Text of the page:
The rest of a Runaway mob. OF Kevin Roberson, Pulsipher, P Pete Harnisch, P Robert Person (whose most significant contribution to the Mets will come a year later when he is dealt to Toronto for John Olerud), P John Franco, Paul Wilson, P Blas Minor, P Doug Henry...

...Wilson, Minor, Henry, P Dave Mlicki, P Juan Acevedo, P Paul Byrd, Isringhausen and P Jerry DiPoto. The fabled Rocky Point Marching Band is in the background.

All these names bring back many memories. Most of them not so good.

But here we go! It's Bobby Jones on the mound for the Mets, back when he was the only Bobby Jones on the team. Fresno earned his Opening Day start mainly by being the senior member of the starting rotation. Jones was never spectacular, but he always did enough to keep his team in the game every time out. A former phenom, Jones was often maligned for what was a decidedly unsexy repertoire of pitches, and numbers that were never quite eye popping. But he would plug away for several seasons, leading all Mets pitchers in victories for the 1990s, and he would cap his Mets career by tossing one of the most unlikely masterpieces of all time when he one-hit the Giants in the 2000 NLDS.

On this Opening Day, Jones will not pitch well at all. By the time he departs after 3 and 2/3 miserable innings, the Mets will not only be dazed, but on the wrong end of a 6-0 score. But Jones will start off strong in the first. He's opposed by Andy Benes for the Cardinals, who also starts solidly. But Jones will run into trouble in the top of the 2nd. He walks Ron Gant to lead off the inning. Gary Gaetti follows by singling up the middle, moving Gant to third. John Mabry will follow with a long sacrifice fly to center, scoring Gant.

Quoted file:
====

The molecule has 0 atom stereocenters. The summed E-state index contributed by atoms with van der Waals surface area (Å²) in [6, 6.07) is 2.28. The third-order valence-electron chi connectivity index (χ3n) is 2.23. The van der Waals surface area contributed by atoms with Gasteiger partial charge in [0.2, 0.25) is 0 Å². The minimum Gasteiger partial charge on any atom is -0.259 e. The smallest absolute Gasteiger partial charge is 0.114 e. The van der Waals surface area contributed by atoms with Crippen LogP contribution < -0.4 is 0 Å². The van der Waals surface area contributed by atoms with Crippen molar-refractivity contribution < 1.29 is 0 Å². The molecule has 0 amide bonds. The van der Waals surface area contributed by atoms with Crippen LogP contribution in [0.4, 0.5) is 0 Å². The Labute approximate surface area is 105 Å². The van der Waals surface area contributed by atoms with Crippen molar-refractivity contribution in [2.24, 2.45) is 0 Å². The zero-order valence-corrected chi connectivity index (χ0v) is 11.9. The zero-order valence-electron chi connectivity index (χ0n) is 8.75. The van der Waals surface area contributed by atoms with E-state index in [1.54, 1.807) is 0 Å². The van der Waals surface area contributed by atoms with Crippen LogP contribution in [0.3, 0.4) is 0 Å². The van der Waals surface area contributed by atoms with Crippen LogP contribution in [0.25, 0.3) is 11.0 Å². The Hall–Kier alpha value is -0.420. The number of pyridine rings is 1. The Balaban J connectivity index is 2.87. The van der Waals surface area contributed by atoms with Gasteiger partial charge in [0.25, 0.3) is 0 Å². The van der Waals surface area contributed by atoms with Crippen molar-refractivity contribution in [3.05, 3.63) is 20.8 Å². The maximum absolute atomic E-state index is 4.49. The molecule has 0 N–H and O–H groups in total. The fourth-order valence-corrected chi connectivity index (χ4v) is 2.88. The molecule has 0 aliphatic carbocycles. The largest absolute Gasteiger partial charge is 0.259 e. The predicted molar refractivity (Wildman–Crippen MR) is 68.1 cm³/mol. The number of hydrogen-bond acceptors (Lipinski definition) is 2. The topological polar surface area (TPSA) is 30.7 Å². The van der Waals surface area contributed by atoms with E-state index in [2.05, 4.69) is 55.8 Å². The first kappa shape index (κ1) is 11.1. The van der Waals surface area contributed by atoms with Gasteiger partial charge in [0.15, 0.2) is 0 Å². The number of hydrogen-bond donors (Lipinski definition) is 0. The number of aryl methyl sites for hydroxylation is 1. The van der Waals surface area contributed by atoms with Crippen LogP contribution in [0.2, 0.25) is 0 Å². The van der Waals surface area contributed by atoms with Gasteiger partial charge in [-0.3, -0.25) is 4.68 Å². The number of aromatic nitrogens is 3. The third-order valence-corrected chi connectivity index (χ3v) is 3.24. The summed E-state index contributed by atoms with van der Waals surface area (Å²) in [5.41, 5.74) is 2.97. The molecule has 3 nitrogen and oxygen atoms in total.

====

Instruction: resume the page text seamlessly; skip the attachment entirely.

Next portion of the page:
In the third, it's Willie McGee and his hideous face poking a single to center. Royce Clayton, who is unceremoniously unseating Ozzie Smith at SS for the Cards, follows by lining a long double to center, scoring McGee. But Clayton will be thrown out trying for third on a great relay throw from Ordonez. More disaster averted.

But Jones will fall apart in the 4th. With 1 out, Mabry will launch a long HR to right-center. Pat Borders (still remembered as the 1992 World Series MVP with the Toronto Blue Jays) and Luis Alicea will follow with consecutive singles. Andy Benes will bunt the runners over. And then it is McGee, still hideous, who launches a long fly ball out to right that drifts, and drifts, and drifts, and Huskey is lumbering back, and back, and back . . . and his big ass is climbing up the wall . . . but he can't get it. A 3-run HR. Jones is done. Cards lead 6-0.

By this point, the 42,060 in attendance are fed up. Not only is it raining, and cold, and windy, but the Mets are getting their asses kicked. Most of the crowd heads for the exits. We stay. We believe.

And, for this day, we are slowly but surely rewarded. It begins in the last of the 4th.

It is Rico Brogna leading off with a single to left, inside-outing a tough pitch from Benes. Huskey and Kent will make outs. Todd Hundley bats.

In 1995, Todd Hundley began to emerge as a serious offensive threat. His skills as a catcher were already top notch. But he was always getting hurt. He was on his way to a standout season in 1995 before a wrist injury suffered in a home plate collision sapped his power. Still, many astute fans noticed that over the 1994 and 1995 seasons, he had hit 31 HRs and drove in 93 runs in what amounted to about a season's worth of plate appearances. We know that if he can stay healthy, he could be as good an all-around player as another catcher, who at this point played on the opposite coast, who we will come to know quite well a little over two seasons later.

And Hundley, on this day, will respond by ripping his first HR of the season, a long shot into the Mets bullpen.

Little do we know just how good Hundley will be. He will begin ripping HRs at a frenetic pace, shattering the Mets club record, and, by seasons end, he will break Roy Campanella's single-season HR record by a catcher with 41 HRs. A record that will later be broken, but a number that still stands, tied for first as the highest HR total in Mets History.

How close are we? It's New York's then-#1 fan, Mayor Giuliani, departing in the middle innings. We know now where his true colors are. "Friggin' Giuliani!"

On the other side, the Mets bullpen has taken over. A unit that will be frightful over the course of the season, they are rock solid on this afternoon. Blas Minor will hold the Cardinals in the 4th and 5th. Jerry DiPoto holds the line in the 6th and 7th.